We were silent as we approached the house. The plum tree was empty, the birds having enjoyed the last few fruit in our absence. We were wandering around the garden area, remembering where things were, how the flowers had looked and smelled, the way the children helped in the gardens, when we heard someone coming. An old pickup ground to a stop at the far edge of the clearing, and an elderly man climbed out of it. We turned to run, but he saw us first and waved to us. “It’s all right!” he called, “I don’t care if you’re here!” Then he ignored us and went to the back of the truck to take out one of those brush mowers. Feeling cautious, we snuck over to the edge of the clearing and hid, watching him for a while. He mowed part of the clearing and cleared away some of the extra growth. At least that explained why the whole thing hadn’t gone back to woods.

Then he stopped by our plum tree. He looked at it for a minute, and then went back to his truck. He brought a large flat stone back to the plum tree with him.  We crept closer, wondering what he was doing.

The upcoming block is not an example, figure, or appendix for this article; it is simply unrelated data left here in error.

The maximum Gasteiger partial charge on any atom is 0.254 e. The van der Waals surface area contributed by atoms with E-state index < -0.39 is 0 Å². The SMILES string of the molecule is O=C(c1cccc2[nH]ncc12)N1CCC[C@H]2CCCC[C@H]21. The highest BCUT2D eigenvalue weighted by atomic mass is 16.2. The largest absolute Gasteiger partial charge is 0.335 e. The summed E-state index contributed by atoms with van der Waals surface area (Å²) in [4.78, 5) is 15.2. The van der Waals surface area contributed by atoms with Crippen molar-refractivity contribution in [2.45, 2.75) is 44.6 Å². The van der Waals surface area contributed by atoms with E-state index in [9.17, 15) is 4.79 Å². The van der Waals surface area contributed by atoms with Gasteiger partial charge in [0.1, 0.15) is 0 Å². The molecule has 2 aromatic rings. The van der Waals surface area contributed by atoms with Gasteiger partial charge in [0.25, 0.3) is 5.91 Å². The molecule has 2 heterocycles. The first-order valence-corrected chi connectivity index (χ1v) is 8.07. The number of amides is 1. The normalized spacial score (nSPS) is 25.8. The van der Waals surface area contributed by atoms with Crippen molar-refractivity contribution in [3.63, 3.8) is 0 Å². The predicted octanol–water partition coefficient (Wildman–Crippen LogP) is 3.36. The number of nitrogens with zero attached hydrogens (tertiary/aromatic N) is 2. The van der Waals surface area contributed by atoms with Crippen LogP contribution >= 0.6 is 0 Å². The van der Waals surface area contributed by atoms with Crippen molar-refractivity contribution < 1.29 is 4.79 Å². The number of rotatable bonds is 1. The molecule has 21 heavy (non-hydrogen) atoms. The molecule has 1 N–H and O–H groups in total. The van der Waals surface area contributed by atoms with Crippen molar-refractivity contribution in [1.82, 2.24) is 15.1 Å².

The old man looked up at us and saw the questions in our eyes. “It’s a memorial stone,” he said in a quiet voice. “For my baby brother.”

“Was he in the house when it burned?” Robert asked all in a rush.

“Yes, he was.”

“Was he the toddler?” I asked with my heart in my throat.

“Yes…” the old man was clearly puzzled as to how we knew these things.

Robert and I looked at each other. I began, “This is going to be really hard to believe, but, well, when we ate the plums from this tree, we saw things.”

“The past, she means. We saw the family here, only they couldn’t see us.” Robert shrugged. “I know you won’t believe us, but it’s true.”

The old man looked at us consideringly. Then he asked a few questions about the family which we answered quickly and correctly.